Can Gold Leaf Be Recycled?

Let’s start today’s post with a question . . .

Where have you seen the most gold during the course of your life?

If you can answer that question, I am willing to bet that you will come up with an unexpected response. Because you see, most of us have seen gold most often in objects that have been covered with gold leaf. I am talking about objects like these . . .

  • Older gold-leafed wooden frames that we see on paintings in museums, in antique stores, and in our own homes.
  • Interiors of churches and other elegant buildings where gold leaf has been used on altars, walls and columns, and other architectural elements.
  • Mosaics, where gold leaf has been applied to tiles or put between layers of glass to create an impression of richness or light.
  • Old statuary, which was sometimes gold-plated to create the impression that it was made of solid gold.

What Is Gold Leaf, and What Is It Worth?

Shown: Gold coins and a pack of 100 gold leaves from Bangkok, Thailand. Each gold leaf is less than a micrometer thick (typically about 100 nm) and is so light and delicate that the smallest puff of air can blow it away. Source: Wikimedia Commons.

Shown: Gold coins and a pack of 100 gold leaves from Bangkok, Thailand. Each gold leaf is less than a micrometer thick (typically about 100 nm) and is so light and delicate that the smallest puff of air can blow it away. Source: Wikimedia Commons.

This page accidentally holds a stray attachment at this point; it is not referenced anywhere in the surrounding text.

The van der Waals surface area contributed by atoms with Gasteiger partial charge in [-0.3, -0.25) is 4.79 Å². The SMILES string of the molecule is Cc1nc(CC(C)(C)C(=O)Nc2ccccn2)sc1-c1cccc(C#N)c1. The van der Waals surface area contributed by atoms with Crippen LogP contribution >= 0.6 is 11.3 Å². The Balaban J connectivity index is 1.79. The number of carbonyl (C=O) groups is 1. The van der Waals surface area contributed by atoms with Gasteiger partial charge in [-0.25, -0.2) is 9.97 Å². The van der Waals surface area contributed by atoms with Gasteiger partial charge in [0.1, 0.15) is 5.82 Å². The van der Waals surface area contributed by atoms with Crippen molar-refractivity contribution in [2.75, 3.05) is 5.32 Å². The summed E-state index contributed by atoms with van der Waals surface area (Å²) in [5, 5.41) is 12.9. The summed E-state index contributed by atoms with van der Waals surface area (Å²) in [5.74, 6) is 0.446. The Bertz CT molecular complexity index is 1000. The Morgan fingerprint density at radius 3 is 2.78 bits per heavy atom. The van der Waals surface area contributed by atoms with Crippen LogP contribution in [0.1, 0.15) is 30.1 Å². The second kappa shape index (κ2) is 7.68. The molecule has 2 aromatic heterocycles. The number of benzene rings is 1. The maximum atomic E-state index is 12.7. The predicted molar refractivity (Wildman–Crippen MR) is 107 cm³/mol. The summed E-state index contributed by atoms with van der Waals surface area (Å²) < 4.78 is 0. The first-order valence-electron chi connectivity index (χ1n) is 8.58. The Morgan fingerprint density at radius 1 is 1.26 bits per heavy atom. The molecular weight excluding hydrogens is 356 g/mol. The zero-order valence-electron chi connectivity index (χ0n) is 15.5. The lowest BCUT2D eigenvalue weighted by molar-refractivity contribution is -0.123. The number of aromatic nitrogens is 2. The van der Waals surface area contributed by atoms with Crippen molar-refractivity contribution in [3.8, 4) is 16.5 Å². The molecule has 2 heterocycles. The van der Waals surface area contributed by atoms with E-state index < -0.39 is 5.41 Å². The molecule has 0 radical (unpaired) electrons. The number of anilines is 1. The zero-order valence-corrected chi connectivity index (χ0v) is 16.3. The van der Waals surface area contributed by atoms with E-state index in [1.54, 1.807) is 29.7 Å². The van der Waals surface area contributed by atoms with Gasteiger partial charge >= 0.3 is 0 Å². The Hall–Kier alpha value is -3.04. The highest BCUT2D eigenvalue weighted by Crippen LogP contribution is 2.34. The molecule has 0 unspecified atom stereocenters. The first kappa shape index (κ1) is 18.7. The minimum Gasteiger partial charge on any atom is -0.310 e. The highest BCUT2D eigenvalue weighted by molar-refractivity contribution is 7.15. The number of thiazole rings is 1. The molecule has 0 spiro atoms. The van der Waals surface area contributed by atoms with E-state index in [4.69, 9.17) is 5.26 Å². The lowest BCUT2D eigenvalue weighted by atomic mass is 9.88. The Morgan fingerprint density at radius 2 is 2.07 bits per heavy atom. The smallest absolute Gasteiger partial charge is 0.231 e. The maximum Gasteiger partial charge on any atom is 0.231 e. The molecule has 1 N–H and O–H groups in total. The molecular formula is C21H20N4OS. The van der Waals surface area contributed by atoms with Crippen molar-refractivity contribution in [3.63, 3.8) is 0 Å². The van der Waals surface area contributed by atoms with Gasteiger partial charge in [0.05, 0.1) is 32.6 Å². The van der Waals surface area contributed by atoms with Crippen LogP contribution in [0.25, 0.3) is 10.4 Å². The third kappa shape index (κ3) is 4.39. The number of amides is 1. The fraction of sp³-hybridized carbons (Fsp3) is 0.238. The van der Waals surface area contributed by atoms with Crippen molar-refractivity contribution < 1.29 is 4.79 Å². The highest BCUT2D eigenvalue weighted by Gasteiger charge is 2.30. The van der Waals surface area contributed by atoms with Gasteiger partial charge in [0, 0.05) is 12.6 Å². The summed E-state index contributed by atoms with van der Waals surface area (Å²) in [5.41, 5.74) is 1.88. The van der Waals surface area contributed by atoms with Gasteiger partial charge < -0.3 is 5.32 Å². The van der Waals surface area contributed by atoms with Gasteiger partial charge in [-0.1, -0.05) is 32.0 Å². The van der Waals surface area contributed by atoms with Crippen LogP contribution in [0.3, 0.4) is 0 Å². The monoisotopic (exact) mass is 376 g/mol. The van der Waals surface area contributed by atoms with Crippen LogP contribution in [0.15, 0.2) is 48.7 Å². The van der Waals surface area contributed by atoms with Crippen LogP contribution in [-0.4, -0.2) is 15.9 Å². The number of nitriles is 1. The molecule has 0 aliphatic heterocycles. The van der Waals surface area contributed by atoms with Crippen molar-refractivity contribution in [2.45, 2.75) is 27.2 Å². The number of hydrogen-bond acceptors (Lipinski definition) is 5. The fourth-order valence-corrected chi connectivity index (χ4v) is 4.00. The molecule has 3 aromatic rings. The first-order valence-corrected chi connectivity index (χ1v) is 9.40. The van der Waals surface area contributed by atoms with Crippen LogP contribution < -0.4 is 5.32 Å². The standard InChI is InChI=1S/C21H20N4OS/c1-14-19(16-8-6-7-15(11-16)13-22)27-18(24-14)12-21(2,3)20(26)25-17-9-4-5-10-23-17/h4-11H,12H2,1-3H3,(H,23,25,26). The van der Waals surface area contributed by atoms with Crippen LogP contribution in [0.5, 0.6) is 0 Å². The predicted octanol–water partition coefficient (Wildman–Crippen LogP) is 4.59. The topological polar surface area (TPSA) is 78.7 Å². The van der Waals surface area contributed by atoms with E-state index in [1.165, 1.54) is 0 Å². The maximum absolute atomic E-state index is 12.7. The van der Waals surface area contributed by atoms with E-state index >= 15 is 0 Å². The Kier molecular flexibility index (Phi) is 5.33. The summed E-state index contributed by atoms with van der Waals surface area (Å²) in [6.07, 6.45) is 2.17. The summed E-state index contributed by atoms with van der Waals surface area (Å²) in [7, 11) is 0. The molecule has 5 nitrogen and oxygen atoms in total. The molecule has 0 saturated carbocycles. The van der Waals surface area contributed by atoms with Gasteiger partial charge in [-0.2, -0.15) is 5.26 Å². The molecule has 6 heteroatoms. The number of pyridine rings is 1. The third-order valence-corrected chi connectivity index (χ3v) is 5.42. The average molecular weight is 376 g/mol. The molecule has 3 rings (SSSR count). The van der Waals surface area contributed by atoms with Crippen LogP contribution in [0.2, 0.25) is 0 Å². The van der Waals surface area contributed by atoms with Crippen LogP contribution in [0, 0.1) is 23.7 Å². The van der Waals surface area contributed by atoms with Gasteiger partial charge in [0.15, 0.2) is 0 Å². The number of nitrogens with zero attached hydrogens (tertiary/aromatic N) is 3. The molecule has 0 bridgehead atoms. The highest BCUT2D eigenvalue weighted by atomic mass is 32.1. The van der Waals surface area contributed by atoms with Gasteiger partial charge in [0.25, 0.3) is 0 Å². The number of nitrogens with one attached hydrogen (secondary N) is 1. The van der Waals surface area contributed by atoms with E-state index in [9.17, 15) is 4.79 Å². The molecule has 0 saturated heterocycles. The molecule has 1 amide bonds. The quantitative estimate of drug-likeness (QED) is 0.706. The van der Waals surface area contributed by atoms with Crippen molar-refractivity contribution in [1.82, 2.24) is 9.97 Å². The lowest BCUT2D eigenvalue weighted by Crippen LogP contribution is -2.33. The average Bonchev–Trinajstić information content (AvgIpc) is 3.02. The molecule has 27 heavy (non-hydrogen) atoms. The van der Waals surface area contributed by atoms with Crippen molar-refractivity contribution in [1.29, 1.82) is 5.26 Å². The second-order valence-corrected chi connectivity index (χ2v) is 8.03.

Since ancient times, people have been hammering gold into very thin sheets that can be applied to other surfaces. It’s been possible to do that because of gold’s extreme softness and malleability. In the ancient world, pure 24-karat gold was sometimes beaten into leaf. Over time as more sophisticated manufacturing processes have been developed to produce gold leaf, it has become possible to use lower-karat gold, and even alloys of gold combined with other metals that have included silver. And then we come to modern times, when colorings have been introduced to create gold leaf sheets that contain very little real gold at all.

If you come into possession of a quantity of unused sheets of gold leaf, what are they worth? It depends on two factors . . .

  • The nature of the metal itself – its karat classification. To determine how much karat gold it really contains, send it to a qualified gold refinery like Specialty Metals Smelters and Refiners.
  • The weight of the gold leaf. Because only a few ounces of gold can be beaten into enough gold leaf to cover many square feet of other surfaces, even a packet of several hundred small sheets of gold leaf can weight very little.

If you have gold leaf and send it to us, we can evaluate those variables and get back to you with an appraisal of what your gold leaf is worth.

What about Refining the Gold from Gold-Plated Objects?

If you have a large number of gold-plated picture frames, for example, can they be recycled? In most cases, the answer to that question is no – even a large gold-leaf-covered frame can contain only a very small amount of gold. Plus, the process of removing the gold from wooden or other surfaces is complex and costly.

But you could also have some object on hand that could contain more gold than you expect, such as older gilt jewelry or statuary. If you have gold-leaf-covered objects and don’t know what they might be worth, call Specialty Metals Smelters and Refiners at 800-426-2344. We’ll be happy to talk with you and help you understand their value.

 

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